The Productivity of US Postsecondary Institutions
The productivity of a postsecondary institution is its causal effect a student's lifetime outcomes ("value-added") divided by the lifetime cost of producing this effect. This study estimates the productivity of approximately 6,700 programs, which account for vast majority of undergraduate education in the U.S. The study remedies the selection problem by comparing outcomes for students who not only have the same measured incoming achievement but who also apply to the same colleges, thus revealing similar interests and motivation. It uses longitudinal data to compute lifetime costs, and it computes benefits based not only on earnings but also on public service and innovation. The study's most striking finding is that, when earnings are used to measure benefits, the productivity of a dollar is fairly similar across a wide array of selective postsecondary institutions. This is noteworthy because the most selective schools spend several times as much per student as those that are only modestly selective. The result suggests that market forces compel an allocation of educational resources that is roughly efficient among selective institutions. However, compared to selective institutions, non-selective postsecondary institutions are less productive on average and vary greatly in their productivity. This result may indicate that market forces exert little discipline upon non-selective schools, allowing non-productive ones to attract students even when located side-by-side with more productive ones. The estimates of productivity are sufficiently high to rationalize, under certain economic logic, the tax deductibility of gifts to non-profit postsecondary schools.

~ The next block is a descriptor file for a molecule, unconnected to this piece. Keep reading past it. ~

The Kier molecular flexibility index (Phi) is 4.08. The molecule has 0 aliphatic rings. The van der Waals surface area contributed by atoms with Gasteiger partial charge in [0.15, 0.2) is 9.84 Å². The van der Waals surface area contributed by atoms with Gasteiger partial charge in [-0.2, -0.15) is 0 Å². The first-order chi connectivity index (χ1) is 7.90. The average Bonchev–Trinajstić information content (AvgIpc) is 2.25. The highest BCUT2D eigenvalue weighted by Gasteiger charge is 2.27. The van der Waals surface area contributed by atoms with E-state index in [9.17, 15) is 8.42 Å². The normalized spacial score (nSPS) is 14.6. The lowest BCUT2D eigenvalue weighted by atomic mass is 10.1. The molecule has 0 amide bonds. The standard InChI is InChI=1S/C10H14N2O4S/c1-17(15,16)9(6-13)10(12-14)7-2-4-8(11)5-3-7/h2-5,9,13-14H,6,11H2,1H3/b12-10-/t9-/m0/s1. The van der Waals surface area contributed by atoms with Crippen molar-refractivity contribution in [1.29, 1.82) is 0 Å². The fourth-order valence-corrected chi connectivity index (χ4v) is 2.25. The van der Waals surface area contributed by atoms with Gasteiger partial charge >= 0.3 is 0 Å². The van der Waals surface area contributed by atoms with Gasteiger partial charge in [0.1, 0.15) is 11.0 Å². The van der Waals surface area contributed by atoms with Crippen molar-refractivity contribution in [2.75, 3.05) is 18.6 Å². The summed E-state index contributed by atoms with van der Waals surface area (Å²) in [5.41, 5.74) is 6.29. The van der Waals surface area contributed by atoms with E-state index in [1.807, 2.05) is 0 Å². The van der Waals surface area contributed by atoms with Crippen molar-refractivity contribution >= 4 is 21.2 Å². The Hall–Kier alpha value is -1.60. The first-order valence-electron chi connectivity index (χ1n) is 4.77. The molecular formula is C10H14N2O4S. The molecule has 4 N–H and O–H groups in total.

Caroline Hoxby acknowledges support for her research on higher education from the Spencer Foundation for Research Related to Education, The Smith-Richardson Foundation, and The Mellon Foundation.